FBAR Penalties Explained

expat with fbar penalties

What are the possible consequences for Americans with foreign bank accounts who haven’t filed an FBAR? In this article, we take a closer look.

What is it?

FBAR is an acronym for the Foreign Bank Account Report. It is a reporting requirement for Americans with offshore financial accounts. It was introduced as part of the 1970 Bank Secrecy Act to help prevent people from evading taxes by hiding their wealth abroad. In practice, it means declaring foreign bank and investment accounts by filing FinCEN Form 114 each year.

Who has to file an FBAR?

Any American with one or more foreign financial (such as bank, brokerage or pension) accounts that have an total balance of over $10,000 in them at any time during the tax year, or anyone with control over such an account or accounts (for example as a signatory), is required to file an FBAR.

FinCEN Form 114 should be filed each year that a person qualifies. Note that the $10,000 minimum is per person, not per account, so someone with ten offshore financial accounts each containing $1,001 dollars at the same time at any time in a year would exceed the threshold and so have to report all of their foreign accounts on an FBAR.

When is the FBAR filing deadline?

Prior to 2016, the FBAR filing due date was June 30th of the following year. However since 2016, the FBAR filing date has been aligned with federal income tax return filing dates, so April 15th of the year following the tax year, however an automatic extension is granted until October 15th, making this the true FBAR filing date.

What are the penalties for not filing an FBAR?

As FBARs are filed to FinCEN rather than to the IRS, penalties for not filing FBARs are more stringent than those for not filing tax returns. There are several levels of penalties, depending on whether the IRS (which has the delegated authority to enforce FBAR violations) considers that failure to file was willful or non-willful.

The lowest level penalty for non-willful failure to file is $10,000 for each year that an FBAR wasn’t filed. If the IRS deems that failure to file was willful on the other hand, the penalty is $100,000 or 50% of the balance of the account at the time of the violation. A possible prison sentence may also apply. The penalties are the same for knowingly and willfully filing a false FBAR.

For many years, the IRS has applied FBAR penalties per unreported account per year, so someone with three foreign financial accounts who non-willfully missed filing FBARs for three years would be fined $90,000. However, some recent lawsuits have upheld the idea that the penalty should be applied per year only, so in the same situation the total would be $30,000.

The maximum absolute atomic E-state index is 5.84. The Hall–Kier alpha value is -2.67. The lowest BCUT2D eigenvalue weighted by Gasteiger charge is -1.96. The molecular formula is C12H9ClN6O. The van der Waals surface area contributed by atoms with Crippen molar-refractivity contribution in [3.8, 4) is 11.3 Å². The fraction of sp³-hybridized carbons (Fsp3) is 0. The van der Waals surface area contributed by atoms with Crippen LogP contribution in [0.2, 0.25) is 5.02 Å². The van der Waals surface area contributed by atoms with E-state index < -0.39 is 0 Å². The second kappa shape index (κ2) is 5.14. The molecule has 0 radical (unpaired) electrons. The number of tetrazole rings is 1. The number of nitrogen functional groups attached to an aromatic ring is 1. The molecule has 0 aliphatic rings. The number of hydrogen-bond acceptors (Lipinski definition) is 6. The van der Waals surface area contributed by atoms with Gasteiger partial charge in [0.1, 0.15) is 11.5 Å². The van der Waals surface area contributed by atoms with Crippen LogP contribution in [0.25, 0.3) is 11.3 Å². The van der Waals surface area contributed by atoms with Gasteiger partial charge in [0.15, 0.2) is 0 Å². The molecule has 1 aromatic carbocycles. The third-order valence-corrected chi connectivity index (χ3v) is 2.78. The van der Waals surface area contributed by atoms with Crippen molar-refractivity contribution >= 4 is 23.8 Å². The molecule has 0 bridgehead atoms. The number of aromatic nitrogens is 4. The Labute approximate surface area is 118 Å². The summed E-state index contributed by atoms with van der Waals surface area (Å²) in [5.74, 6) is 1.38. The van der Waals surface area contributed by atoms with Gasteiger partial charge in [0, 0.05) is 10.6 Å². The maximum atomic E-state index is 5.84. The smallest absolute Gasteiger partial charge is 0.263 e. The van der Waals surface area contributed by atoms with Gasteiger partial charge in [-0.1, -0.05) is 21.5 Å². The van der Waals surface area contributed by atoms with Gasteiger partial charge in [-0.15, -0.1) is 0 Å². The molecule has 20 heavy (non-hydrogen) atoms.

What exactly is the difference between willful and non-willful?

If prosecuting, the IRS has to prove that failure to file (or incorrect filing) was willful, which means proving that someone knew they were meant to file. An example of this might be that they had filed one previously, or if the IRS finds emails in which FBAR was mentioned.

Can the IRS find people who haven’t filed?

All in all, then, as tempting as it sounds, just closing your foreign account isn’t a solution. A voluntary disclosure under the IRS program is best.”
– Robert W Wood, Forbes

Yes. The FATCA law, passed in 2010, came into effect in 2014 and obliges foreign banks to report their American account holders to the IRS including their bank balance. As of June 2016, 197,000 foreign financial institutions were signed up to comply. This means the IRS knows about more or less all American financial and bank accounts abroad, including their balances, along with the name and address of their account holders. It can simply cross-reference this data with FBAR filing data.

I didn’t know I was meant to file an FBAR. What shall I do?

There is a voluntary disclosure program for Americans living abroad called the Streamlined Procedure that allows people who weren’t aware of their filing obligations to catch up with their filing (for both tax returns and FBARs) and pay any back taxes owed without facing penalties. You simply need to file your last three returns and your last six FBARs, and self-certify that your prior non-compliance was non-willful.

The Streamlined Procedure provides a great opportunity for the millions of expats who aren’t up to date with their filing to get compliant before the IRS come to them.

There is another amnesty program for expat who have been filing their US taxes for abroad, but not FBARs, called the Delinquent FBAR Submissions Procedures.

If you have any doubts about your situation, or you would like to find out more about the Streamlined Procedure or the Delinquent FBAR program, get in touch and we’ll be happy to provide you advice based on your unique circumstances.

Register now, and your Bright!Tax CPA will be in touch right away to guide you through the next steps.

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